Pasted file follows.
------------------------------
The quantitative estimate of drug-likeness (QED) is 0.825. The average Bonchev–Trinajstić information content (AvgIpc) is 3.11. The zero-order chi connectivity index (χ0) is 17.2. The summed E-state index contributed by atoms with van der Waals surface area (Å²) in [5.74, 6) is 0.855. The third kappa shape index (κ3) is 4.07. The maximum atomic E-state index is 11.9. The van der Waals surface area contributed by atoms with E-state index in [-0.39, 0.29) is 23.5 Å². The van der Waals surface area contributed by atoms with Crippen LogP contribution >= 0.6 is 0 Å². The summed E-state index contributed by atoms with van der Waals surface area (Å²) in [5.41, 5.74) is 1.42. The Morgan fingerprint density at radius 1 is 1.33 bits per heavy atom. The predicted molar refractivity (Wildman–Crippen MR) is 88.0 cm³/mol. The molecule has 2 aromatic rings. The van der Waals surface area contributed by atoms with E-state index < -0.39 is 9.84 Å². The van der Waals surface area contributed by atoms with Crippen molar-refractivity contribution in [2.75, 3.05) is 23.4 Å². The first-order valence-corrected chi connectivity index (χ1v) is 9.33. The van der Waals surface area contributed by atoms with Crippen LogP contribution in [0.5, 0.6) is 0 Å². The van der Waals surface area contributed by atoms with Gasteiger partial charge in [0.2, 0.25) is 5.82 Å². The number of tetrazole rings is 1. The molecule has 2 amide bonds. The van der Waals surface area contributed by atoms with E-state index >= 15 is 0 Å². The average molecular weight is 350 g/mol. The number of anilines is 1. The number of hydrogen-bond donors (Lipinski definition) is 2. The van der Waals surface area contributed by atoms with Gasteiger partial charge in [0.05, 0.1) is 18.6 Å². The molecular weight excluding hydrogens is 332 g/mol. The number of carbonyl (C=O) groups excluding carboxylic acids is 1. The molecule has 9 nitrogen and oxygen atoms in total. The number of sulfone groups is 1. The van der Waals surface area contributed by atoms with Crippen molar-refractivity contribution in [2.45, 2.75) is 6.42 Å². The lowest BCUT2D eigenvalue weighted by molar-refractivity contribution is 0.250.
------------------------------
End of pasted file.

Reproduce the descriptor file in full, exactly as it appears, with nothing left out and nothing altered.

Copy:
The quantitative estimate of drug-likeness (QED) is 0.825. The average Bonchev–Trinajstić information content (AvgIpc) is 3.11. The zero-order chi connectivity index (χ0) is 17.2. The summed E-state index contributed by atoms with van der Waals surface area (Å²) in [5.74, 6) is 0.855. The third kappa shape index (κ3) is 4.07. The maximum atomic E-state index is 11.9. The van der Waals surface area contributed by atoms with E-state index in [-0.39, 0.29) is 23.5 Å². The van der Waals surface area contributed by atoms with Crippen LogP contribution >= 0.6 is 0 Å². The summed E-state index contributed by atoms with van der Waals surface area (Å²) in [5.41, 5.74) is 1.42. The Morgan fingerprint density at radius 1 is 1.33 bits per heavy atom. The predicted molar refractivity (Wildman–Crippen MR) is 88.0 cm³/mol. The molecule has 2 aromatic rings. The van der Waals surface area contributed by atoms with E-state index < -0.39 is 9.84 Å². The van der Waals surface area contributed by atoms with Crippen molar-refractivity contribution in [2.75, 3.05) is 23.4 Å². The first-order valence-corrected chi connectivity index (χ1v) is 9.33. The van der Waals surface area contributed by atoms with Crippen LogP contribution in [0.5, 0.6) is 0 Å². The van der Waals surface area contributed by atoms with Gasteiger partial charge in [0.2, 0.25) is 5.82 Å². The number of tetrazole rings is 1. The molecule has 2 amide bonds. The van der Waals surface area contributed by atoms with E-state index >= 15 is 0 Å². The average molecular weight is 350 g/mol. The number of anilines is 1. The number of hydrogen-bond donors (Lipinski definition) is 2. The van der Waals surface area contributed by atoms with Gasteiger partial charge in [0.05, 0.1) is 18.6 Å². The molecular weight excluding hydrogens is 332 g/mol. The number of carbonyl (C=O) groups excluding carboxylic acids is 1. The molecule has 9 nitrogen and oxygen atoms in total. The number of sulfone groups is 1. The van der Waals surface area contributed by atoms with Crippen molar-refractivity contribution in [2.45, 2.75) is 6.42 Å². The lowest BCUT2D eigenvalue weighted by molar-refractivity contribution is 0.250.